To trace the invisible processes underlying participant responses, results from all six experiments were put through a model designed to disaggregate the data and generate granular estimates of controllable and uncontrollable effects. The model allowed Hütter and Sweldens to analyse effects for each face or logo used in the experiments.
Overall, they found consistent statistical evidence of automaticity. Even when participants made a conscious effort to flout EC, their ability to do so never quite matched the impact of EC itself when working at full strength. The difference may correspond to a subtle but indelible influence exerted by associative techniques such as EC, despite our attempts at rational resistance.
Faces vs. logos
Moreover, the uncontrollable effect was far greater for the experiments mimicking marketing scenarios. In one experiment using logos of bottled water brands, the portion of participant response owing to automatic effects was approximately twice the average for the face-based studies.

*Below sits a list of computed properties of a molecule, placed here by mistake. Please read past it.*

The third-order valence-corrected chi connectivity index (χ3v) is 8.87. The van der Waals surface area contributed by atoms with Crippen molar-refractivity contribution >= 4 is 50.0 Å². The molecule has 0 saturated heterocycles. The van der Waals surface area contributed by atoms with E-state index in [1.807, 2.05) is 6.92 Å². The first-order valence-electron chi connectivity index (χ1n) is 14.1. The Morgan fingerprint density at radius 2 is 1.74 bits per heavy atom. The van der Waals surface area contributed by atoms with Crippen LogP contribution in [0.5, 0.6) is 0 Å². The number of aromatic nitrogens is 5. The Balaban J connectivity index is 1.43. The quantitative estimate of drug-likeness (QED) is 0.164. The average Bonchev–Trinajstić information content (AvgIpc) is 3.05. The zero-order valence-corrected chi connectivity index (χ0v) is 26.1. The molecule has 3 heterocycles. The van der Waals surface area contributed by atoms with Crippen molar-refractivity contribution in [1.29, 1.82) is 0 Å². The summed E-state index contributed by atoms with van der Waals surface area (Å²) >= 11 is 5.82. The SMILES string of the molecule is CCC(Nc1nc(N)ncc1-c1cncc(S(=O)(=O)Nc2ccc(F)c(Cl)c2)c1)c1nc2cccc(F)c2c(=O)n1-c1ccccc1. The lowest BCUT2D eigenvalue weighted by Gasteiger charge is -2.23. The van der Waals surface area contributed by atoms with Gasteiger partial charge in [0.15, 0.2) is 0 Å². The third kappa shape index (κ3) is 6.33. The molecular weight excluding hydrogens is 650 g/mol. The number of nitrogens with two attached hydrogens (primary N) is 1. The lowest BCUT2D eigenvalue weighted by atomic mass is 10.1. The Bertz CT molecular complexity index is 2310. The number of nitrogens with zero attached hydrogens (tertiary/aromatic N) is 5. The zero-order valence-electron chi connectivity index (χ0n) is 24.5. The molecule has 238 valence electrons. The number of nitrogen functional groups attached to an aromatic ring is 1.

Sweldens speculates that abstract marketing messages such as logos are better at bypassing our rational defences because we come to them with less real-world baggage. Their neutrality is a kind of blank canvas that can more easily be filled with associations and connotations via EC and other techniques. Once applied, the “paint” dries quickly and forms a complete picture in our minds. At least sometimes, this picture will likely help determine our impression of the brand in question.
As Sweldens says, “If you see 20 commercials, and are trying not to be influenced, for four or five of them, you are going to fail and your attitudes are going to be changed despite your best efforts.”
The two systems